Also, ahem, coffee is the essential to end all essentials if you have a toddler. That goes without saying, right?
• 1. Rancho Gordo beans. I make the effort to order these beans from California because their flavor is out of this world (we pant about them enough around here, but really...so superior to canned beans). They are worth every penny, they serve us as a main dish for several meals, and when I pile them on top of ingredients 2 and 4, my child eats seconds and thirds almost every time.
• 2. Frozen collard greens (or broccoli or spinach). I prefer cooking fresh collard greens any day of the week, but frozen vegetables are so key in a pinch. Ones that are already chopped? Even better. I throw these into soups or mix them into rice.
• 3. Frozen salmon or tilapia filets. Not every toddler will gobble up fish, I know. Mine does (and yet shuns chicken!), but because it's not great left over and she's unpredictable, I don't want to spend a ton of money on it. I buy individually frozen filets from Whole Foods that are pretty reasonable, or I'll go for frozen fish "burgers," which are even cheaper. They thaw in no time on the counter, and then I simply sauté in a little butter.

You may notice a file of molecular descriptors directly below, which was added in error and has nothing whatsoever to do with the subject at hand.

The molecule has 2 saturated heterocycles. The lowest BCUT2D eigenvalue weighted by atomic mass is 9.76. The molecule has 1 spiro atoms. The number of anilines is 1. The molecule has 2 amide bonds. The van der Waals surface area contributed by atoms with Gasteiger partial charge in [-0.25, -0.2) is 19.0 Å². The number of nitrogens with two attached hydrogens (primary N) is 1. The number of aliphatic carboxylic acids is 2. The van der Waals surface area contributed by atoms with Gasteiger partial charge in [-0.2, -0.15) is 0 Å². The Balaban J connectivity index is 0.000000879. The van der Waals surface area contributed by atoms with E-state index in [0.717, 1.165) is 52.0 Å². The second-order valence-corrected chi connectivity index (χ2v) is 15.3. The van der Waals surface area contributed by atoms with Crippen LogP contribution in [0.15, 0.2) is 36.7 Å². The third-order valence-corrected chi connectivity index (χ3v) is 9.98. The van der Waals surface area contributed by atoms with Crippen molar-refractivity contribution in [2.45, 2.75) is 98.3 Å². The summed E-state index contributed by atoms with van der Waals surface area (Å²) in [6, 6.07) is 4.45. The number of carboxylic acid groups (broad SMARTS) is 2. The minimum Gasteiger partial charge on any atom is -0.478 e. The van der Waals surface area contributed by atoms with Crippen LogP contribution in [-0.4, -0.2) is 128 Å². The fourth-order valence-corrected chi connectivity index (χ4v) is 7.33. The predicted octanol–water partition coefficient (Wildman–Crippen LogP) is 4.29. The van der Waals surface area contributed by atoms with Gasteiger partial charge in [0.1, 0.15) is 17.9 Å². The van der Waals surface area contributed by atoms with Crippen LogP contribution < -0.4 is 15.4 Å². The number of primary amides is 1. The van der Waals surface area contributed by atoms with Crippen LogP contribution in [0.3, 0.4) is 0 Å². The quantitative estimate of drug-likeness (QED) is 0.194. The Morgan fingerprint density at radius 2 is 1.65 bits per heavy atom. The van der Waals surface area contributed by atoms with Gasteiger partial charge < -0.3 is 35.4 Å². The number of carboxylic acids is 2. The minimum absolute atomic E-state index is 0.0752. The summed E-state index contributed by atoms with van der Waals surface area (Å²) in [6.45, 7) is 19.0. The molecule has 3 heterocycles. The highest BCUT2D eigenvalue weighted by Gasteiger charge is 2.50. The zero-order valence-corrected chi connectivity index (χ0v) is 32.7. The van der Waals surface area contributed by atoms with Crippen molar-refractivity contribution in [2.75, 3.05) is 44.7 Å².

• 4. Rice. Rice! So innovative! But seriously, I could write an entire post on how to quickly make rice into a full meal for a kid. I often add chopped greens to the pot while it's cooking, then top the mixture with beans. Or mix rice with finely chopped broccoli and a spoonful of ricotta. It's also a godsend for upset tummies.
• 5. Frozen bagels. Ok, I live in New York, with the best fresh bagels in the world a short walk away, so this is painful to admit. But I love finding a sleeve of commercial bagels in my freezer. Why? Toddler logic. A bagel is more exciting than bread. I toast it and slather it with cream cheese or peanut butter for breakfast (microwave for a few seconds first), make it into pizza for lunch or dinner, and toast it for dunking into soup. When I remember, I freeze the good ones from the store down the street.
Parents: What are your staples for feeding young children?
(Image: Faith Durand)